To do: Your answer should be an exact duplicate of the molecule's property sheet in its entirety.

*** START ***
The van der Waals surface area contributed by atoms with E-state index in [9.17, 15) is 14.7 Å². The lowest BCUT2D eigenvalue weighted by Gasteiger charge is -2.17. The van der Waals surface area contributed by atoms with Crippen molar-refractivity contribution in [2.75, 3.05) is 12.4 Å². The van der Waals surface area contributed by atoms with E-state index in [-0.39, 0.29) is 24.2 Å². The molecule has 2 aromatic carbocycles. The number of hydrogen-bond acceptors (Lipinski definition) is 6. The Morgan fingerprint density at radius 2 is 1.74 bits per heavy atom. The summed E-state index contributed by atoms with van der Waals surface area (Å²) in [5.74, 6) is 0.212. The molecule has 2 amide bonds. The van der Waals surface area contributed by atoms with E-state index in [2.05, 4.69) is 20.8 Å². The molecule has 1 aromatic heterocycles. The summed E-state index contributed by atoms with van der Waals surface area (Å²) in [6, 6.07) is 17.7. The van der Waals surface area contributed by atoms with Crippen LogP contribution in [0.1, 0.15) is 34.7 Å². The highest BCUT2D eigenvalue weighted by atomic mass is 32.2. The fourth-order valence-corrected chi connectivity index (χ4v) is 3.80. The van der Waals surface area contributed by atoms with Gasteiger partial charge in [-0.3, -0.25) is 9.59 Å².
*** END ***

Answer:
The van der Waals surface area contributed by atoms with E-state index in [9.17, 15) is 14.7 Å². The lowest BCUT2D eigenvalue weighted by Gasteiger charge is -2.17. The van der Waals surface area contributed by atoms with Crippen molar-refractivity contribution in [2.75, 3.05) is 12.4 Å². The van der Waals surface area contributed by atoms with E-state index in [-0.39, 0.29) is 24.2 Å². The molecule has 2 aromatic carbocycles. The number of hydrogen-bond acceptors (Lipinski definition) is 6. The Morgan fingerprint density at radius 2 is 1.74 bits per heavy atom. The summed E-state index contributed by atoms with van der Waals surface area (Å²) in [5.74, 6) is 0.212. The molecule has 2 amide bonds. The van der Waals surface area contributed by atoms with E-state index in [2.05, 4.69) is 20.8 Å². The molecule has 1 aromatic heterocycles. The summed E-state index contributed by atoms with van der Waals surface area (Å²) in [6, 6.07) is 17.7. The van der Waals surface area contributed by atoms with Crippen LogP contribution in [0.1, 0.15) is 34.7 Å². The highest BCUT2D eigenvalue weighted by atomic mass is 32.2. The fourth-order valence-corrected chi connectivity index (χ4v) is 3.80. The van der Waals surface area contributed by atoms with Gasteiger partial charge in [-0.3, -0.25) is 9.59 Å².